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House of Lords

Tuesday, 10 July 2007.

The House met at half-past two: the LORD SPEAKER on the Woolsack.

Prayers—Read by the Lord Bishop of Newcastle.

Introduction: Lord Jones of Birmingham

Lord Jones of BirminghamSir Digby Marritt Jones, Knight, having been created Baron Jones of Birmingham, of Alvechurch and of Bromsgrove in the County of Worcestershire, for life—Was, in his robes, introduced between the Baroness Symons of Vernham Dean and the Lord Leitch.

Terrorism: European Court of Human Rights

2.42 pm

Lord Campbell of Alloway asked Her Majesty’s Government:

Lord Bassam of Brighton: My Lords, when we consider whether new counterterrorism measures are compatible with human rights, we take into account all relevant case law. That includes any decisions of the European Court of Human Rights where these are assessed as appropriate to the measures under consideration. We do not believe that this approach inhibits the introduction in the United Kingdom of counterterrorism measures.

Lord Campbell of Alloway: My Lords, I thank the Minister for that response. In the wake of a critical alert and of the evidence up the road at the Old Bailey, should not the following steps be taken to avoid the inhibition: to reclaim the surrender of sovereignty under the European Convention on Human Rights; to enable Parliament to enact and enforce counterterrorist legislation and safeguard sensitive intelligence, and so to that end amend the Human Rights Act; and to seek derogation under the convention? The need for those measures could never have been envisaged in 1953 on ratification, in 1999 on enactment of the Human Rights Act or before 9/11, which transformed the world.

Lord Bassam of Brighton: My Lords, I understand where the noble Lord is coming from on this issue and respect his point of view, but it is the duty of all Governments carefully to balance human rights and their counterterrorism strategy. This Government have a proud record of undertaking to do that. I am not aware that human rights legislation has inhibited us in carrying out that sacred duty because it is an important balance to strike.

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Lord Henley: My Lords, if the Human Rights Act has not inhibited the Government in any way in dealing with these matters, how many terrorist suspects have been deported from this country since 7/7?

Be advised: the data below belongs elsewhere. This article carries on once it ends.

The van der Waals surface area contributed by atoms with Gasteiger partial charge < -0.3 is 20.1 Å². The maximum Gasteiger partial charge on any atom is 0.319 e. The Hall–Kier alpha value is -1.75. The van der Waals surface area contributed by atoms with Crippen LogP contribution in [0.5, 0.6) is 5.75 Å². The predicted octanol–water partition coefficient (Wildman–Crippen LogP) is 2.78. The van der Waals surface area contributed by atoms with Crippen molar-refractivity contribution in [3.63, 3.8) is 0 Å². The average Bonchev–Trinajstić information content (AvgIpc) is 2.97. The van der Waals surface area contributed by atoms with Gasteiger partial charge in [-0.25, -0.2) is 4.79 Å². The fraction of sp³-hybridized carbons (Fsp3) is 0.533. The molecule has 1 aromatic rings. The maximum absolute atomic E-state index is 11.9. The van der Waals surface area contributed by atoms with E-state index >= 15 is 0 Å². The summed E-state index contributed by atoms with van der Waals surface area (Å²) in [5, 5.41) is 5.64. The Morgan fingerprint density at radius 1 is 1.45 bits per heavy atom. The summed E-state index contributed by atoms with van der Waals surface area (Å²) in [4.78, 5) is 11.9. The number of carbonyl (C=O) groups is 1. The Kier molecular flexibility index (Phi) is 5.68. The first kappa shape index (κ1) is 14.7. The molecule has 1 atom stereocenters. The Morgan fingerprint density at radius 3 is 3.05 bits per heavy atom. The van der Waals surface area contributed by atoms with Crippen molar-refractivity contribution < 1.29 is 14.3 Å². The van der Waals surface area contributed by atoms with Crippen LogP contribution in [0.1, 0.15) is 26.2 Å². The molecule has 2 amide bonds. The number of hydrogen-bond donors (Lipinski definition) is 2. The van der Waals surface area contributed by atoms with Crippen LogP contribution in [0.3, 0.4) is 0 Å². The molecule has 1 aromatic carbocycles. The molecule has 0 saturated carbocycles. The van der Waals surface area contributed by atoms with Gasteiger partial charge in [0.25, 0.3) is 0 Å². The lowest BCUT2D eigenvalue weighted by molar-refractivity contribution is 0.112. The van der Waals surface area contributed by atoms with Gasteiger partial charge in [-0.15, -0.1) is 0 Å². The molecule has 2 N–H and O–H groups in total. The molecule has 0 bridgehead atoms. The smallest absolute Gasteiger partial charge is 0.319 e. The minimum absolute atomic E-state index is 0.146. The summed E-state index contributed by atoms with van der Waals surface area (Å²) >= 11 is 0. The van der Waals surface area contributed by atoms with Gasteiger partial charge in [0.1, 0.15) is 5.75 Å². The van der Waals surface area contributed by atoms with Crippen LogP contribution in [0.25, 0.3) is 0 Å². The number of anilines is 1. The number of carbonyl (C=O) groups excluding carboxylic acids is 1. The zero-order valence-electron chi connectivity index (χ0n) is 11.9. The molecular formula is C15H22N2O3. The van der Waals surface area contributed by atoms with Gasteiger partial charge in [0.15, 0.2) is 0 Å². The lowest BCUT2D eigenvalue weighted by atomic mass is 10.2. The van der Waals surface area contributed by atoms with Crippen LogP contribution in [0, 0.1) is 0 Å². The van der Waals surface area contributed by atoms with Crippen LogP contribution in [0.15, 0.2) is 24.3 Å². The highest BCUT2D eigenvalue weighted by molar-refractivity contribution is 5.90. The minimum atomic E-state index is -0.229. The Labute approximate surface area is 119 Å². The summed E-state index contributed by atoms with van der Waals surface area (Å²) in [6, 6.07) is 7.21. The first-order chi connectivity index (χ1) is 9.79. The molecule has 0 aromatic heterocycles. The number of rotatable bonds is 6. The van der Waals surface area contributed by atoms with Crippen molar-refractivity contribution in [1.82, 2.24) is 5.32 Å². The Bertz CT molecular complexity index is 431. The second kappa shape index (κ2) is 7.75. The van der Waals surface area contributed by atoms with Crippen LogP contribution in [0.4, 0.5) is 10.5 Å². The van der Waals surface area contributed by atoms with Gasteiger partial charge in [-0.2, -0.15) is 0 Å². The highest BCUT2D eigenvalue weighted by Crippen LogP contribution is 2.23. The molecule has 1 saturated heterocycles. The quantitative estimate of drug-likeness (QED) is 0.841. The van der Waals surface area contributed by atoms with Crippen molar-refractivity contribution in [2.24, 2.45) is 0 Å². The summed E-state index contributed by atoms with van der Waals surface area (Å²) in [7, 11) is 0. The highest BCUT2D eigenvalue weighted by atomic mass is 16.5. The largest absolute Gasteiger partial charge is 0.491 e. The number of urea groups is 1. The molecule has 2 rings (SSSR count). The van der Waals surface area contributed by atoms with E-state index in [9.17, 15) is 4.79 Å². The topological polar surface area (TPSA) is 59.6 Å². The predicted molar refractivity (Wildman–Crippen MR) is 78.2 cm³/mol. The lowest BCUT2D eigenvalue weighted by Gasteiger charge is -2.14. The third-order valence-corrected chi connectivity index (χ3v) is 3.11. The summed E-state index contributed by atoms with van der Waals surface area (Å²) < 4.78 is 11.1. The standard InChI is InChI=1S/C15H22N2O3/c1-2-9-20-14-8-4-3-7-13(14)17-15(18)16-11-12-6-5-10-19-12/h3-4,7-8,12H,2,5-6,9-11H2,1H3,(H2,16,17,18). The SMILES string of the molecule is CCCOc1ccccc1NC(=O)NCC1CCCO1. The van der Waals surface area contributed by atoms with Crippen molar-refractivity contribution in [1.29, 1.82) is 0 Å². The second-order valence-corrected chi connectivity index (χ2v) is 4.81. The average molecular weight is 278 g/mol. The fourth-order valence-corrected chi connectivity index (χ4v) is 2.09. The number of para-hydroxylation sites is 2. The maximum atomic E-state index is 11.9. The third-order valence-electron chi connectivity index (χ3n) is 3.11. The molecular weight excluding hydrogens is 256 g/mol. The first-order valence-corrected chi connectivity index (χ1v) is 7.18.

Lord Bassam of Brighton: My Lords, I have some data on deportation which I am more than happy to share with your Lordships' House. We are committed to deporting and excluding foreign terrorist suspects. Thus far we have excluded 124 individuals on national security grounds since the terrorist attacks in 2005. A further 52 individuals have been excluded for unacceptable behaviour and we are considering several other cases. That is a total of 176 people in the past two years alone, so that rather makes our point.

Lord Davies of Coity: My Lords, I want to ask my noble friend a direct question rather than go round the mulberry bush with it. As the terms of reference for the European Court of Human Rights were established a long time ago and the world has since changed, does he agree that those terms of reference should now be amended?

Lord Bassam of Brighton: No, my Lords, I do not. I have made that case. We approach anti-terrorist measures in a proportionate way and we seek to gather all-party support. Our current endeavours in that direction are well understood by your Lordships' House and that is the right and balanced way and the British way.

Lord Lester of Herne Hill: My Lords, am I not right in recalling from history that Winston Churchill, Harold Macmillan and Maxwell Fyfe, the leaders of the Conservative Party in 1949, were the main architects politically of much of the convention and that they were very careful indeed to balance individual liberty with national security? Is the noble Lord aware of a single judgment of the European Court of Human Rights that fails to strike that balance?

Lord Bassam of Brighton: My Lords, I do not think that I am.

Lord Selkirk of Douglas: My Lords, with regard to counterterrorist measures, is it the case that not a single armed police officer was on duty at Glasgow Airport when it was attacked? Does the noble Lord agree that it is very much in the public interest and highly desirable that the same counterterrorist measures should be in place throughout Britain, especially at major airports? The European Court has done nothing that would prevent that happening.

Lord Bassam of Brighton: My Lords, I do not think that I would be well advised to speculate on operational matters.

A noble Lord: It is the right approach.

Lord Bassam of Brighton: My Lords, I am not sure that it is the right approach, actually. As for the noble Lord’s point, of course we must maintain the utmost vigilance, and our security forces and law enforcement agencies well understand that.

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Lord Soley: My Lords, does my noble friend agree that, as has been pointed out, we have a very proud history on human rights legislation, which we drew up and insisted that European countries signed up to, even though we did not sign ourselves until some years later? It might also be worth pointing out that the problem of derogation comes from two specific issues, in relation to which continental law is different from British common law. That is the area that we need to look at, but there are ways in which to address it without abandoning the Human Rights Act, which is one of our proudest achievements post-World War II.

Lord Bassam of Brighton: My Lords, I entirely agree with that. My noble friend is right to draw attention to that tradition.

Lord Avebury: My Lords, if the noble Lord, Lord Campbell of Alloway, is worried about getting rid of terrorists at the end of sentences in this country, would he not have to denounce the convention against torture, too?

Lord Bassam of Brighton: My Lords, that is a danger that perhaps the noble Lord, Lord Campbell of Alloway, should address.

Lord Willoughby de Broke: My Lords, will the noble Lord answer the question asked by the noble Lord, Lord Henley, which was not how many terrorists have been excluded but how many have actually been deported?